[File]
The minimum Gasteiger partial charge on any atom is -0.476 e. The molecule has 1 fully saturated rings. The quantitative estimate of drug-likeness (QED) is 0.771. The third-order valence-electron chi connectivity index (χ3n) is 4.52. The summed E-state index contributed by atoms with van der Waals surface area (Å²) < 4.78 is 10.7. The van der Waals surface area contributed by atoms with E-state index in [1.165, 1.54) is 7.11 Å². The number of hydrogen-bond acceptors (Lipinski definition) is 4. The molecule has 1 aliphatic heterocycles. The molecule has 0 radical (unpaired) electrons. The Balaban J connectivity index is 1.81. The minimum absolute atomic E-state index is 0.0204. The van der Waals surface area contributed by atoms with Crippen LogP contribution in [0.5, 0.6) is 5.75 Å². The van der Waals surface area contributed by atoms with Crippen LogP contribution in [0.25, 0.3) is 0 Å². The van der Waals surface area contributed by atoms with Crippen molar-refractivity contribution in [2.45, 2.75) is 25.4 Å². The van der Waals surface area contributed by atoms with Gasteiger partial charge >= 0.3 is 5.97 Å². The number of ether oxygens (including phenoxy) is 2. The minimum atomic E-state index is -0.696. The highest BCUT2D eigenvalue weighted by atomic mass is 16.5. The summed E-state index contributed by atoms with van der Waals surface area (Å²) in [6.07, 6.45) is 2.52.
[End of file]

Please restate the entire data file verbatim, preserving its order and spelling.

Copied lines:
The minimum Gasteiger partial charge on any atom is -0.476 e. The molecule has 1 fully saturated rings. The quantitative estimate of drug-likeness (QED) is 0.771. The third-order valence-electron chi connectivity index (χ3n) is 4.52. The summed E-state index contributed by atoms with van der Waals surface area (Å²) < 4.78 is 10.7. The van der Waals surface area contributed by atoms with E-state index in [1.165, 1.54) is 7.11 Å². The number of hydrogen-bond acceptors (Lipinski definition) is 4. The molecule has 1 aliphatic heterocycles. The molecule has 0 radical (unpaired) electrons. The Balaban J connectivity index is 1.81. The minimum absolute atomic E-state index is 0.0204. The van der Waals surface area contributed by atoms with Crippen LogP contribution in [0.5, 0.6) is 5.75 Å². The van der Waals surface area contributed by atoms with Crippen LogP contribution in [0.25, 0.3) is 0 Å². The van der Waals surface area contributed by atoms with Crippen molar-refractivity contribution in [2.45, 2.75) is 25.4 Å². The van der Waals surface area contributed by atoms with Gasteiger partial charge >= 0.3 is 5.97 Å². The number of ether oxygens (including phenoxy) is 2. The minimum atomic E-state index is -0.696. The highest BCUT2D eigenvalue weighted by atomic mass is 16.5. The summed E-state index contributed by atoms with van der Waals surface area (Å²) in [6.07, 6.45) is 2.52.